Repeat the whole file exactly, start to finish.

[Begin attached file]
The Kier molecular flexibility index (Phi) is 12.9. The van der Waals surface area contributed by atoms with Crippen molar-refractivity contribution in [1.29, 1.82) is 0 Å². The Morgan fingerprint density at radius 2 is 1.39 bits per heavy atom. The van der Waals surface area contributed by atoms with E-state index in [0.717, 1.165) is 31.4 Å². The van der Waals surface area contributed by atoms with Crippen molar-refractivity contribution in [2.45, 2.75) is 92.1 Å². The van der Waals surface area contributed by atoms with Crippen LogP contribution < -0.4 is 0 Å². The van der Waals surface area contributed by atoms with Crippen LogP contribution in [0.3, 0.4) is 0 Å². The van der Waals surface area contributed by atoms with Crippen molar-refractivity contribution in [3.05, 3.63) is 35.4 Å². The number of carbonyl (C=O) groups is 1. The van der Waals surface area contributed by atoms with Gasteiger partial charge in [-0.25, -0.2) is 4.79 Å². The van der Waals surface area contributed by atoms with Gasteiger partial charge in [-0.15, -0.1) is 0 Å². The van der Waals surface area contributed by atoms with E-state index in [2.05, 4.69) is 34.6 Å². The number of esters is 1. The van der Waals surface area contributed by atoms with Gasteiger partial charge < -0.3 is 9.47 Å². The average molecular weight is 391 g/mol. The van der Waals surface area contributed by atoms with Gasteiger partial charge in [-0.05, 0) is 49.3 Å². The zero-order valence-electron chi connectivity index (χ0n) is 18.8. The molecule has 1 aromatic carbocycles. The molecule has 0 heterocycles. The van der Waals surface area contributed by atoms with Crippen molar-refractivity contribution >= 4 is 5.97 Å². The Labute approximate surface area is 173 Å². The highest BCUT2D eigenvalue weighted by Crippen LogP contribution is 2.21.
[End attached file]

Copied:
The Kier molecular flexibility index (Phi) is 12.9. The van der Waals surface area contributed by atoms with Crippen molar-refractivity contribution in [1.29, 1.82) is 0 Å². The Morgan fingerprint density at radius 2 is 1.39 bits per heavy atom. The van der Waals surface area contributed by atoms with E-state index in [0.717, 1.165) is 31.4 Å². The van der Waals surface area contributed by atoms with Crippen molar-refractivity contribution in [2.45, 2.75) is 92.1 Å². The van der Waals surface area contributed by atoms with Crippen LogP contribution < -0.4 is 0 Å². The van der Waals surface area contributed by atoms with Crippen LogP contribution in [0.3, 0.4) is 0 Å². The van der Waals surface area contributed by atoms with Crippen molar-refractivity contribution in [3.05, 3.63) is 35.4 Å². The number of carbonyl (C=O) groups is 1. The van der Waals surface area contributed by atoms with Gasteiger partial charge in [-0.25, -0.2) is 4.79 Å². The van der Waals surface area contributed by atoms with Gasteiger partial charge in [-0.15, -0.1) is 0 Å². The van der Waals surface area contributed by atoms with E-state index in [2.05, 4.69) is 34.6 Å². The number of esters is 1. The van der Waals surface area contributed by atoms with Gasteiger partial charge < -0.3 is 9.47 Å². The average molecular weight is 391 g/mol. The van der Waals surface area contributed by atoms with Gasteiger partial charge in [-0.05, 0) is 49.3 Å². The zero-order valence-electron chi connectivity index (χ0n) is 18.8. The molecule has 1 aromatic carbocycles. The molecule has 0 heterocycles. The van der Waals surface area contributed by atoms with Crippen molar-refractivity contribution >= 4 is 5.97 Å². The Labute approximate surface area is 173 Å². The highest BCUT2D eigenvalue weighted by Crippen LogP contribution is 2.21.